This blog post is NOT going to be a recap of how “unprecedented”, “historical”, “chaotic”, or “uncertain” this year was – we all know exactly what it was like and we most definitely don’t need a summary of it.

Instead, this post is going to be a short reflection on some of the cards I was dealt with this year…

What exactly did I do in 2020?

Well, for starters, I made one of the most heart-wrenching decisions of my life to move back home last January.

In February, I was trying to heal from the damage caused by this decision.

And then, well, March happened, and suddenly nothing was certain.

I stumbled through April and May along with the rest of the world, trying to adjust to this “new normal” (I promise I won’t be using that phrase again in this post).

I flailed into the summer months, a time in which it seemed like things might be getting better, only for a bout of depression and anxiety to darken the light at the end of the tunnel I thought I had seen.

In September and October, I chose to dip my toes back into adulthood. By November, I was moving into my new place and getting used to living on my own.

Now it’s the final few days of December and I’ve got a dog (more on that in a future post) that’s joined me in my home, making it a little less lonely.

I’m marveling how in all the changes, challenges, and emotional upheavals lead me to this place that I’m in – and I’m not referring to my dwelling.

Normally, I try to go for bold and bright colors on photos for my posts, but this solemn black and gold scheme felt right with the theme of this post.

I’m talking about this new mindset – one that I haven’t quite defined yet, but one that has developed because of my determination to get through all of the above and still somehow maintain a good grip on my diabetes (and regularly keep up with this blog, to boot).

Please don’t mistake all this self-reflecting as tooting my own horn; in fact, I struggled for weeks as to whether I should share any of this. (Funny how my diabetes is less personal to me than, well, my entire personal life.)

I guess the point of this post, though, is to finally catch my breath and let everything I’ve accomplished and survived this year to sink in…and you should allow yourself that moment of recognition, too.

I doubt there’s a single person on this earth who can truly say that they were untouched in some way by any of the events of this year…so now that we are about to put 2020 into the past, I say that we all deserve to take some time and think about how we’ve adapted to everything and find some sort of joy in that – especially if you’re someone who also deals with anything like diabetes on a daily basis.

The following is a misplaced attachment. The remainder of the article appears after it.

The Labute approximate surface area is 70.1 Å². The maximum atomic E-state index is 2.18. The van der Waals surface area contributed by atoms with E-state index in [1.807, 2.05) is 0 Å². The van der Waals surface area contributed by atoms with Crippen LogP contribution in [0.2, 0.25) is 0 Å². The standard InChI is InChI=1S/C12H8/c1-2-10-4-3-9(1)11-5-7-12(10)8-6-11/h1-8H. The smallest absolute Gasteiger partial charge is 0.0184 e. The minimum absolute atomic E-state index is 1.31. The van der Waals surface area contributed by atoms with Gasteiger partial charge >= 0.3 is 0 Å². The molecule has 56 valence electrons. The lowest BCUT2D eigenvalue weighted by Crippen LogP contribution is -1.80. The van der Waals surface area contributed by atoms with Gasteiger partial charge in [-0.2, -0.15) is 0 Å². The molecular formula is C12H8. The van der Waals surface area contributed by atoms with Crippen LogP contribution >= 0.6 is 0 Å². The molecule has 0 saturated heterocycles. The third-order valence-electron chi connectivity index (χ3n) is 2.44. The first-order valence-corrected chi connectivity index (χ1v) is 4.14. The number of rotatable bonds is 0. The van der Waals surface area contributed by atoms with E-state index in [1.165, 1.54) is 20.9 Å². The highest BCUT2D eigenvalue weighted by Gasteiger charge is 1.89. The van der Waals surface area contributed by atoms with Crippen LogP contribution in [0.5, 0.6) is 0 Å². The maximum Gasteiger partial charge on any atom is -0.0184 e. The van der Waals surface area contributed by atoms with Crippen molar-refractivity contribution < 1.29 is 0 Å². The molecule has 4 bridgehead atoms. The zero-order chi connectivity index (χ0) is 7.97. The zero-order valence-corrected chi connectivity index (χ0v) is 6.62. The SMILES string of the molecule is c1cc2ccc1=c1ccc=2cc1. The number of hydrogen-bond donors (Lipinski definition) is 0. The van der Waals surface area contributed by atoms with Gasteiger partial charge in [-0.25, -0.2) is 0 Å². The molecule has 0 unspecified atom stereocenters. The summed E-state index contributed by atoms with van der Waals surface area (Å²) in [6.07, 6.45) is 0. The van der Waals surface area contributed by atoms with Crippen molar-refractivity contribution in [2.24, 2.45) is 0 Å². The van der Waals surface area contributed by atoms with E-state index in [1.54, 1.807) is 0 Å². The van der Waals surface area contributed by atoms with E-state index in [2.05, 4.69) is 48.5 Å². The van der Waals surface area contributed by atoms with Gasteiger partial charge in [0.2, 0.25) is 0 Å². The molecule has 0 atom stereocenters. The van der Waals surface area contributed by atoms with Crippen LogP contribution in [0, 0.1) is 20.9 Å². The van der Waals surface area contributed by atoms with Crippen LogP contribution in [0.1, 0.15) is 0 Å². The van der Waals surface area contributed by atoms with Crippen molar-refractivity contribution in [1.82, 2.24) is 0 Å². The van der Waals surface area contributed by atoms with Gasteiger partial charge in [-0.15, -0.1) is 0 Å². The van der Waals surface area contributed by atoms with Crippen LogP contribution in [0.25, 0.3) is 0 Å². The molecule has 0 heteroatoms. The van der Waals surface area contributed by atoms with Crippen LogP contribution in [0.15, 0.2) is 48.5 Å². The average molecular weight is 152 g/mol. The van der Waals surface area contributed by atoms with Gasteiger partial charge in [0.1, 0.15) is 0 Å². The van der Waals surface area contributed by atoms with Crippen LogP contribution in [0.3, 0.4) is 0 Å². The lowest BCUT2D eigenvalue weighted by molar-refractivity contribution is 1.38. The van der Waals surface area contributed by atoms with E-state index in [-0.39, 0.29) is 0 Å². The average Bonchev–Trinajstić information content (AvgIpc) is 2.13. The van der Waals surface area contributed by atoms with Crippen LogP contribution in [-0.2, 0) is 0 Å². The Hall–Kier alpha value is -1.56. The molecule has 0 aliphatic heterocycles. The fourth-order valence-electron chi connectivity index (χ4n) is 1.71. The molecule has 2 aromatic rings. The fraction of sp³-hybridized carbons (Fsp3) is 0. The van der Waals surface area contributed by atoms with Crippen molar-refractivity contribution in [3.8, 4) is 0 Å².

I’m not naive enough to think that everything will go back to the way it was “before” the second the clock says 12:01 A.M. on New Year’s Day, but I am hopeful that 2021 will exceed 2020 in many ways. And hope is a good thing to hold onto in times like these.

Happy New Year to all my Cactus Huggers, online friends, and IRL loved ones alike.

500 Blog Posts Later…

You know how in Spongebob Squarepants, title cards are held up every so often in episodes to depict the passage of time?

Imagine me holding one up now and saying in the Spongebob narrator voice: “500 Blog Posts Later”…

I can’t believe I’ve hit 500 blog posts published on Hugging the Cactus…all in the span of a little more than 3 years.

I wish I could claim this super tidy desk as my own; alas, it’s just a stock photo…my actual desk is quite messy.

Most of these posts I’ve written and posted here exclusively. A couple posts have appeared on sites like Beyond Type 1. A dozen or so posts I’ve shared twice because I either especially liked them or wanted to revisit something I’d written years ago. And a handful more posts were written by others for organizations like T1International and shared here because of their powerful messages.

I’m quite proud of this 500 post milestone and want to give credit…not to myself for it, but to you, and to the other writers and individuals who have helped me get this far.

Without YOU reading my posts and commenting, my desire to keep sharing and writing would wane.

Without other writers and individuals, I’d lack inspiration and perspective that are key to keeping this blog as interesting as possible.

Support means the world to me when it comes to managing diabetes, and as it turns out, when it comes to managing this blog, too. So thank you for yours.

I hope you continue to come back to read the next 500+ blog posts.

Merry Christmas!

This is my site heading all monthlong and it never ceases to crack me up…hence, my overuse of it!

Dear Reader,

Merry Christmas! I am taking today off from writing a longer blog post, but I wanted to be sure to 1) wish you and yours well during this holiday season and 2) remind you to take it easy this holiday. It’s no secret that just about everything about 2020 wasn’t great and certainly far from ideal…making it more important than ever to take a step back from everyday hectic life and take a moment to appreciate all your blessings, big and small. If you are spending the holidays alone or have trouble finding the joy in this time of year, know that you are not alone and be kind to yourself. Tell all the special people in your life that they are loved and you will instantly find yourself embracing the spirit of the season.

Have a beautiful day, my fellow Cactus Huggers.

Warmly,

Molly